The sardonic Baltimore journalist H.L. Mencken characterized Smith as “the gutsiest and goriest, loudest and lustiest, the deadliest and damndest orator ever heard on this or any other earth.”

A 1936 sample of Smith oratory: “Let me tell you, my friends, that if it is rabble-rousing to praise the flag and the Constitution and to love and revere the Holy Bible, then I pray to God that He in His wisdom will make me the greatest rabble-rouser in the land.”

In more incendiary language, when former General Dwight D. Eisenhower first ran for president in 1952 Smith said Ike was a “Swedish Jew.” Smith was similarly critical of Presidents Franklin Delano Roosevelt, Harry Truman, Richard Nixon and Lyndon Johnson. For John F. Kennedy in 1960, perhaps being a Roman Catholic was enough damnation.

In 1943, Smith founded the America First Party, which after World War II became the Christian Nationalist Crusade. The Crusade campaigned for racial segregation and for presidential candidates General Douglas MacArthur in 1952 and Alabama Governor George Wallace in 1968. Although Smith’s Crusade disbanded in 1977, Christian Nationalism is alive and quite well—or damn threatening—depending on one’s perspective.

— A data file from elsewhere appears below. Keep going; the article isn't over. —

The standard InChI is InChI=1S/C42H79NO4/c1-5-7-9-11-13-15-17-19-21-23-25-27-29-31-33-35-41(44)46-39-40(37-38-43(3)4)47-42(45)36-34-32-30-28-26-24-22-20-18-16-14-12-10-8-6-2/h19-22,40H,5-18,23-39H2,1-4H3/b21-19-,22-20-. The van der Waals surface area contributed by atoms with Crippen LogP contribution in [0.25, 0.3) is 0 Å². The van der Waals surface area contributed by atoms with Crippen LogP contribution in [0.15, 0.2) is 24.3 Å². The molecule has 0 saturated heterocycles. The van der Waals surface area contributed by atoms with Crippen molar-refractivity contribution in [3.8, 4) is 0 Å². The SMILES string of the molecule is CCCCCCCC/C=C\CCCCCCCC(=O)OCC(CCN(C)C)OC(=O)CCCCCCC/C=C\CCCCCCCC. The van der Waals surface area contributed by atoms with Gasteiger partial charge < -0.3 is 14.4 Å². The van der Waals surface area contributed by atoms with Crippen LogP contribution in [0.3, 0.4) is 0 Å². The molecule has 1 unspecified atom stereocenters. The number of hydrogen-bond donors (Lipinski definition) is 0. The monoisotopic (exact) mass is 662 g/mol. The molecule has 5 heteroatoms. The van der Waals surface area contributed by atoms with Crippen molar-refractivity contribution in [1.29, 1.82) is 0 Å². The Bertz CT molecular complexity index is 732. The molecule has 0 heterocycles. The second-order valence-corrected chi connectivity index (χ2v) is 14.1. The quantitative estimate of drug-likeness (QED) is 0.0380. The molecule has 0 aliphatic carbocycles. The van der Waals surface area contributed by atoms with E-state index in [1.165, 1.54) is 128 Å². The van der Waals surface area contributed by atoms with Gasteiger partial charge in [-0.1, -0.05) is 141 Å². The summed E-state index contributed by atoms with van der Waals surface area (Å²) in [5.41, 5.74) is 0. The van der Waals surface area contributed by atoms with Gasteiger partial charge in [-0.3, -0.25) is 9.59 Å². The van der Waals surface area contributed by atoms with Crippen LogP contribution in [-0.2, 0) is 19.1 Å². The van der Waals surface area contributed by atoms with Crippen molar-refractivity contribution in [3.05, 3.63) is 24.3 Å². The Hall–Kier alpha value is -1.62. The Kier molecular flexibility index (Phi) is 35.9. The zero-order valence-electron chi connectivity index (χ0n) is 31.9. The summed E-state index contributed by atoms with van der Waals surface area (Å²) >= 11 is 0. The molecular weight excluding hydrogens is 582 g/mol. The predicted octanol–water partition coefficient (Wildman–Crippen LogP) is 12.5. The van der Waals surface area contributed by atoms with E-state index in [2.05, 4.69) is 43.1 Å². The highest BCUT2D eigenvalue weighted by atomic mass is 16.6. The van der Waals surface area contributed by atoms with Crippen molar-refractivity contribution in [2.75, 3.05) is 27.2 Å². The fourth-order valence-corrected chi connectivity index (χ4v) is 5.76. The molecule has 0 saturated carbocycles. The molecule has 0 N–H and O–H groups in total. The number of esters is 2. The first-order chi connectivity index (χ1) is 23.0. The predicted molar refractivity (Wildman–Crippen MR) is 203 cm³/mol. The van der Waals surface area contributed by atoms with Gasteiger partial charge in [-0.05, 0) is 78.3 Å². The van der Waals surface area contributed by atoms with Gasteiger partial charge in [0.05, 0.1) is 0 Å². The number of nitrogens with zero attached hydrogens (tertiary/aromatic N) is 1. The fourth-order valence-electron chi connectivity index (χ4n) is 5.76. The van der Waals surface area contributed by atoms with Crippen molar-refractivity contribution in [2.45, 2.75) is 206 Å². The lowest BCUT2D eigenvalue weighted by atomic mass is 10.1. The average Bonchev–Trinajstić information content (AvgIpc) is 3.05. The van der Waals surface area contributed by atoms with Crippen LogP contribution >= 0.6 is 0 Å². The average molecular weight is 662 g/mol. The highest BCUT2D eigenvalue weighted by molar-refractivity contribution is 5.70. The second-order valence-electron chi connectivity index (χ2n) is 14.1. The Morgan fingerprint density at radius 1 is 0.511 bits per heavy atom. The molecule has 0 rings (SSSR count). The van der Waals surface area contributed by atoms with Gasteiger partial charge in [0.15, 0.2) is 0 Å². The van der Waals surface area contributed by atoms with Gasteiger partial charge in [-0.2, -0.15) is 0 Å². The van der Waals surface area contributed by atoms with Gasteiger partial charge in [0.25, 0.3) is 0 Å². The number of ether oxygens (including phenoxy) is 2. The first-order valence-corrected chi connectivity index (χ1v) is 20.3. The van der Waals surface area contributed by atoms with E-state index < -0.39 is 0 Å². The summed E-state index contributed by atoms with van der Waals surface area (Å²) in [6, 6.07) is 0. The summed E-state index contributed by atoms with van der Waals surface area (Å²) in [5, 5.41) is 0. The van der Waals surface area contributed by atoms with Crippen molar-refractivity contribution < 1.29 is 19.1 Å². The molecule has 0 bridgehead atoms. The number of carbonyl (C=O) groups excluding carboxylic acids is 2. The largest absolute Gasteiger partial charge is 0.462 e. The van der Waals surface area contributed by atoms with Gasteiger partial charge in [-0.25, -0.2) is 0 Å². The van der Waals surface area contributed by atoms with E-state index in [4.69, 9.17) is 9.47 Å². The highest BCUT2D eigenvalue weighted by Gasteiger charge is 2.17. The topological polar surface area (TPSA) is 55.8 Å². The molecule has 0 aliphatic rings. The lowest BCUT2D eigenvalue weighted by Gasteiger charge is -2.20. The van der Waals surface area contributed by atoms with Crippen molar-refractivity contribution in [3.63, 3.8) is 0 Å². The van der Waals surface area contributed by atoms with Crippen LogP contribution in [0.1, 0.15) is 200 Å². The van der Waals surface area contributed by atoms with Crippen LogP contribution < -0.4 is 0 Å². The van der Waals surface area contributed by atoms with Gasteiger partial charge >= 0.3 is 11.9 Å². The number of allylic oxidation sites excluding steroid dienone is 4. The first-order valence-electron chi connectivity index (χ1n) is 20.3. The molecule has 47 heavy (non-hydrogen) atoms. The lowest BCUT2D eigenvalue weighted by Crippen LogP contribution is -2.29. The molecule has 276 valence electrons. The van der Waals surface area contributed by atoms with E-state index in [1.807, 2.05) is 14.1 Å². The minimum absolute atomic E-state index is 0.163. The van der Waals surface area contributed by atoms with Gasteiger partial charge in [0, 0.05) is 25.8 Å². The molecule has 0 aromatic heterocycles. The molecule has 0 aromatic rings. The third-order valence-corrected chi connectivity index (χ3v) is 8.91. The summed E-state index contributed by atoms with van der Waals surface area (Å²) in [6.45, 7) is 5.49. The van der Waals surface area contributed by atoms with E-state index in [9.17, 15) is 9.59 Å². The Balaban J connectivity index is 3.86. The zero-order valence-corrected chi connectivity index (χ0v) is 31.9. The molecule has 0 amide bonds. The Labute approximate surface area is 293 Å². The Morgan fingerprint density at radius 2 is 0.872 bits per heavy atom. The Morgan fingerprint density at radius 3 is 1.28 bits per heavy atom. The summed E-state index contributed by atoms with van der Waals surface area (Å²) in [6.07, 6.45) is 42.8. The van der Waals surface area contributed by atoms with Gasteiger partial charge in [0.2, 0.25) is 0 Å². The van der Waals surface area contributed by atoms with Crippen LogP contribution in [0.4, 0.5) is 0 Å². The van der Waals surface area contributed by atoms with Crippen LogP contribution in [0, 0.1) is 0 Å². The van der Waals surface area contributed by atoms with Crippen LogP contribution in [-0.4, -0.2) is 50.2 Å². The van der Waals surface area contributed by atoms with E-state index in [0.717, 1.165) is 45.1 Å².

Evidence abounds as to the “threatening” part, limited only by how depressed you want to be. Evidence also abounds as to the “well” part, depending on much rapture you anticipate by God’s directed outcome of the 2024 election. The “evidence” abounds because of our tendency to seek out references, including scripture, that support our beliefs, not to find out what’s really going on.

Consider: In some eyes, Jehovah carved out chapter 45 of the Christian Old Testament Book of Isaiah to make a prophecy about the 45th president of the United States. Just as Isaiah 45 says Cyrus of Persia was anointed to deliver Israel from chaos, so it is believed Trump #45 is anointed by God to rescue the U.S. Can’t ask for more solid evidence than the 45s provide!